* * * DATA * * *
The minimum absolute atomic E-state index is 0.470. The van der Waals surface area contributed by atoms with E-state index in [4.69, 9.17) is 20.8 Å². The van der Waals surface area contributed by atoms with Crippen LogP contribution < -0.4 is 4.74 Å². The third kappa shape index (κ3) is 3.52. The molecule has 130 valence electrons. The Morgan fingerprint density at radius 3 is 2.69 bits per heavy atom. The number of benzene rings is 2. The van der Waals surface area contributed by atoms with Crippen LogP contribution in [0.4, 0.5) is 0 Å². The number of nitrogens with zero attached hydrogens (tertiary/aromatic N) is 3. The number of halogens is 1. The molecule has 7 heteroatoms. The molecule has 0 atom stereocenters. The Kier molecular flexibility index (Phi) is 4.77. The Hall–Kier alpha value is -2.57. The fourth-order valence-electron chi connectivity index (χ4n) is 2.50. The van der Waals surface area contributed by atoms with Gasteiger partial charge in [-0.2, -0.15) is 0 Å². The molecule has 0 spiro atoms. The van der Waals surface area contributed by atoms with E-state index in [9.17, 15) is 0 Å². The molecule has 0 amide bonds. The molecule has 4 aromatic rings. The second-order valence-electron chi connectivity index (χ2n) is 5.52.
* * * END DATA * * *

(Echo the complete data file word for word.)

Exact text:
The minimum absolute atomic E-state index is 0.470. The van der Waals surface area contributed by atoms with E-state index in [4.69, 9.17) is 20.8 Å². The van der Waals surface area contributed by atoms with Crippen LogP contribution < -0.4 is 4.74 Å². The third kappa shape index (κ3) is 3.52. The molecule has 130 valence electrons. The Morgan fingerprint density at radius 3 is 2.69 bits per heavy atom. The number of benzene rings is 2. The van der Waals surface area contributed by atoms with Crippen LogP contribution in [0.4, 0.5) is 0 Å². The number of nitrogens with zero attached hydrogens (tertiary/aromatic N) is 3. The number of halogens is 1. The molecule has 7 heteroatoms. The molecule has 0 atom stereocenters. The Kier molecular flexibility index (Phi) is 4.77. The Hall–Kier alpha value is -2.57. The fourth-order valence-electron chi connectivity index (χ4n) is 2.50. The van der Waals surface area contributed by atoms with Gasteiger partial charge in [-0.2, -0.15) is 0 Å². The molecule has 0 spiro atoms. The van der Waals surface area contributed by atoms with E-state index in [9.17, 15) is 0 Å². The molecule has 0 amide bonds. The molecule has 4 aromatic rings. The second-order valence-electron chi connectivity index (χ2n) is 5.52.